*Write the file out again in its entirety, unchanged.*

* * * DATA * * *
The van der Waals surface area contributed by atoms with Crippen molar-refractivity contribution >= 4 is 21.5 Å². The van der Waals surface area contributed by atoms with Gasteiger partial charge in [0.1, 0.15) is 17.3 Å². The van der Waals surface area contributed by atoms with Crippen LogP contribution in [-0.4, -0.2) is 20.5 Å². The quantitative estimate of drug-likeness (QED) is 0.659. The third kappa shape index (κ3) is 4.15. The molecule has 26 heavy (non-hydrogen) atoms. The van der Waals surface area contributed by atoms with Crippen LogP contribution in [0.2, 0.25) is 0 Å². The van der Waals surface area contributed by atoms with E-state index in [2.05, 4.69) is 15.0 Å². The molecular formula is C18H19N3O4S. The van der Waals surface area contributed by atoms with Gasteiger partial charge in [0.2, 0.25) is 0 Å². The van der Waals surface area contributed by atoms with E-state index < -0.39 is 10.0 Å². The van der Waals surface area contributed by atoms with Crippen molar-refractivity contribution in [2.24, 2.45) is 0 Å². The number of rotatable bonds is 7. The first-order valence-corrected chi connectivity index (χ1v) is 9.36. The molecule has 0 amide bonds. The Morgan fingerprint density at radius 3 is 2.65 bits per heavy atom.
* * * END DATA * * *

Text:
The van der Waals surface area contributed by atoms with Crippen molar-refractivity contribution >= 4 is 21.5 Å². The van der Waals surface area contributed by atoms with Gasteiger partial charge in [0.1, 0.15) is 17.3 Å². The van der Waals surface area contributed by atoms with Crippen LogP contribution in [-0.4, -0.2) is 20.5 Å². The quantitative estimate of drug-likeness (QED) is 0.659. The third kappa shape index (κ3) is 4.15. The molecule has 26 heavy (non-hydrogen) atoms. The van der Waals surface area contributed by atoms with Crippen LogP contribution in [0.2, 0.25) is 0 Å². The van der Waals surface area contributed by atoms with E-state index in [2.05, 4.69) is 15.0 Å². The molecular formula is C18H19N3O4S. The van der Waals surface area contributed by atoms with Gasteiger partial charge in [0.2, 0.25) is 0 Å². The van der Waals surface area contributed by atoms with E-state index < -0.39 is 10.0 Å². The van der Waals surface area contributed by atoms with Crippen molar-refractivity contribution in [2.24, 2.45) is 0 Å². The number of rotatable bonds is 7. The first-order valence-corrected chi connectivity index (χ1v) is 9.36. The molecule has 0 amide bonds. The Morgan fingerprint density at radius 3 is 2.65 bits per heavy atom.